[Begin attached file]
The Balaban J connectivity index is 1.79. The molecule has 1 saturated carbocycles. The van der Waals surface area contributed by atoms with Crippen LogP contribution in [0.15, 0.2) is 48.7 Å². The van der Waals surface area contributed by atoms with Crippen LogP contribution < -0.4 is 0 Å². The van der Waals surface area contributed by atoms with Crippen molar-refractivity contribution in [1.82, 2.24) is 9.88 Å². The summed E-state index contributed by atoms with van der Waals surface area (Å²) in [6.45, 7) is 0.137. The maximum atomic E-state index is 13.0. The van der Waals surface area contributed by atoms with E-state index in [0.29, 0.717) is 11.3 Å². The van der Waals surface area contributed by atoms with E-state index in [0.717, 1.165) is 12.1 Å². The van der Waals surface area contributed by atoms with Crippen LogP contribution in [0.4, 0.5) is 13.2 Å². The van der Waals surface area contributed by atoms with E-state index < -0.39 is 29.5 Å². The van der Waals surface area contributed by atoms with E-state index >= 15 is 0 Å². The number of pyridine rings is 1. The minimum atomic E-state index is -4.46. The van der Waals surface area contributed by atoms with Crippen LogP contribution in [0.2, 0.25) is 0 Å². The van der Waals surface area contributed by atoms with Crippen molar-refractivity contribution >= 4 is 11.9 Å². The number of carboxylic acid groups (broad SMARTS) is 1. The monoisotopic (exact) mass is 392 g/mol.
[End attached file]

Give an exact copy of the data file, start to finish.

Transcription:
The Balaban J connectivity index is 1.79. The molecule has 1 saturated carbocycles. The van der Waals surface area contributed by atoms with Crippen LogP contribution in [0.15, 0.2) is 48.7 Å². The van der Waals surface area contributed by atoms with Crippen LogP contribution < -0.4 is 0 Å². The van der Waals surface area contributed by atoms with Crippen molar-refractivity contribution in [1.82, 2.24) is 9.88 Å². The summed E-state index contributed by atoms with van der Waals surface area (Å²) in [6.45, 7) is 0.137. The maximum atomic E-state index is 13.0. The van der Waals surface area contributed by atoms with E-state index in [0.29, 0.717) is 11.3 Å². The van der Waals surface area contributed by atoms with E-state index in [0.717, 1.165) is 12.1 Å². The van der Waals surface area contributed by atoms with Crippen LogP contribution in [0.4, 0.5) is 13.2 Å². The van der Waals surface area contributed by atoms with E-state index < -0.39 is 29.5 Å². The van der Waals surface area contributed by atoms with E-state index >= 15 is 0 Å². The number of pyridine rings is 1. The minimum atomic E-state index is -4.46. The van der Waals surface area contributed by atoms with Crippen LogP contribution in [0.2, 0.25) is 0 Å². The van der Waals surface area contributed by atoms with Crippen molar-refractivity contribution >= 4 is 11.9 Å². The number of carboxylic acid groups (broad SMARTS) is 1. The monoisotopic (exact) mass is 392 g/mol.